Taylor Culliver: Restructuring necessary for a strong future

Change really is alive at the DP. We’ve all known for awhile now that our organization was in need of some drastic changes both financially and editorially. My goal from the start of my term as Executive Editor has been to work with everyone across the organization to take the steps necessary to make those thoughts become a reality.

With the great leadership we have in our editors and managers, and the implementation of our new Board of Directors, I’m more confident than ever that the steps we have taken are laying a new foundation for the DP to grow and innovate, be financially sustainable, and above all, offer a better, more valuable experience for our student staff.

We've made several major decisions to change and move the DP forward as we enter the 2014-15 school year, and I'd like to share a few of my thoughts about our decisions.

On restructuring professional staff:

After much deliberation and exhausting all options to find ways to cut our expenses, it became evident that we were going to need to shrink the size of our professional staff. Coming to terms with the fact that Dave Graham will no longer be here in the fall has been the hardest of tasks. He has given so much to our organization and it is hard to see him go. However, in thinking about our strategic goal to cut costs so that we could justify putting money towards new projects and innovative ideas, I am confident that with the three remaining professional staffers we can continue our necessary operations and open up opportunities that otherwise may not have existed. This also means that students will be picking up more responsibilities and gaining valuable experiences that were in the hands of our professional staff for some time now. I have faith in our students and our professional staff to be able to handle this transition, even through all of the bumps that will accompany it, with passion and resilience.

On innovation:

As an organization, we have to become more innovative. This starts by fostering a culture of new ideas and willingness to take risks. Because we’ve put ourselves in a less-stressed financial position, it is my hope and the hope of the Board to be able to spend money to fund new innovative projects. Every media organization in the country is finding new ways to bring their content to their readers and create new revenue streams — and if they’re not, then they’re getting left behind. We need to maintain that same mentality, and make sure we’re bringing that mentality to everyone who comes through our door. Though it will take time to foster that culture, I’m excited for the possibilities that will come from this new fund.

On increased digital focus:

The spring semester saw a new energy behind our print product: better, more vibrant front pages, and great graphics and photos to accompany great stories. Additionally, our readers have proven that they are still engaged with the print product, and I believe that the print experience brings something to the table that the digital experience never will. We will continue to strive to give our readers a very engaging and vibrant print experience.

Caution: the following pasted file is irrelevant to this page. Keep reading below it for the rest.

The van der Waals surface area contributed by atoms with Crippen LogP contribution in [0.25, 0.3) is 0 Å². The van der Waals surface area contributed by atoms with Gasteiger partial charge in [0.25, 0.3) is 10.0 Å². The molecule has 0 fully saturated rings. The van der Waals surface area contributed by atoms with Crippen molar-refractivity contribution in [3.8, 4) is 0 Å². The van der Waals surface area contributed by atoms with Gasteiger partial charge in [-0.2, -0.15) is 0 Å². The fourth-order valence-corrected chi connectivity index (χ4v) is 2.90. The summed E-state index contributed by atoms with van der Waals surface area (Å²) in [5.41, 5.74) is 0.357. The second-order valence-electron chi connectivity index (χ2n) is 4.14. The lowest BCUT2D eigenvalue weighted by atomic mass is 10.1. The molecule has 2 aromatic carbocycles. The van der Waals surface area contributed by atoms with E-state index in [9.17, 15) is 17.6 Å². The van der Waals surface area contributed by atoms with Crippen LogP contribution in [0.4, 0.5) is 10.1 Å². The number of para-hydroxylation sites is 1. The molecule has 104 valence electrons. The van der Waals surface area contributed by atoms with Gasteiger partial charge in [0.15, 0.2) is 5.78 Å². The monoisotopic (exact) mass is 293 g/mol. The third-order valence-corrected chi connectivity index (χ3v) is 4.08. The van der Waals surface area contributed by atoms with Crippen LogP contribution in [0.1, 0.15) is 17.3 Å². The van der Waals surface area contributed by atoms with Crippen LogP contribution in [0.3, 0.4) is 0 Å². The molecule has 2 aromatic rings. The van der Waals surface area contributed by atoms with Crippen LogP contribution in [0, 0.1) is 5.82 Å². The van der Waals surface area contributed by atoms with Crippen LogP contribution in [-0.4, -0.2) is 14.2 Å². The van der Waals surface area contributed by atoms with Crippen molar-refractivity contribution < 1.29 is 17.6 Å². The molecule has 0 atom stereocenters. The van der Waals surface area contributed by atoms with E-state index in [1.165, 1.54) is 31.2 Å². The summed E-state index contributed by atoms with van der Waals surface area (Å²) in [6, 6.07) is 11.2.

However, the time is long overdue that we focus more of our efforts towards our digital future. More focus on our digital presence will help bring us up to speed in an increasingly digital atmosphere that we will continue to fall behind in if we do not approach it aggressively. Moreover, we need to provide student staff with as much real world media, journalism, and business experience as possible to prepare them for jobs after they graduate —  jobs that will increasingly be performed in a digital environment. However, we can’t add significant more layers of work on our hard-working staff — and expect them to excel with a more vibrant, more frequently-updated website — without finding ways to do less somewhere else. 

The elimination of the Friday print edition is not a retreat from print. Although there are some modest cost savings in eliminating one print edition per week, this decision was not financially motivated. This is a part of a long term strategy necessary for the DP, coinciding with the launch of our new websites this fall.


I know there will be concerns and questions that many of you have, and I’m happy to field any of them. Please don’t hesitate to write me. By the end of the year, the DP is going to be in a much better position than it has been in years, thanks to the amazing Board I’ve had the opportunity to work with and the continual desire to do things differently and better. That mindset, in my opinion, has been what’s missing for too long, and it’s time to get back on the right track. 

Taylor Culliver is a senior in the Wharton School. He is the DP Executive Editor and President of its Board of Directors. 

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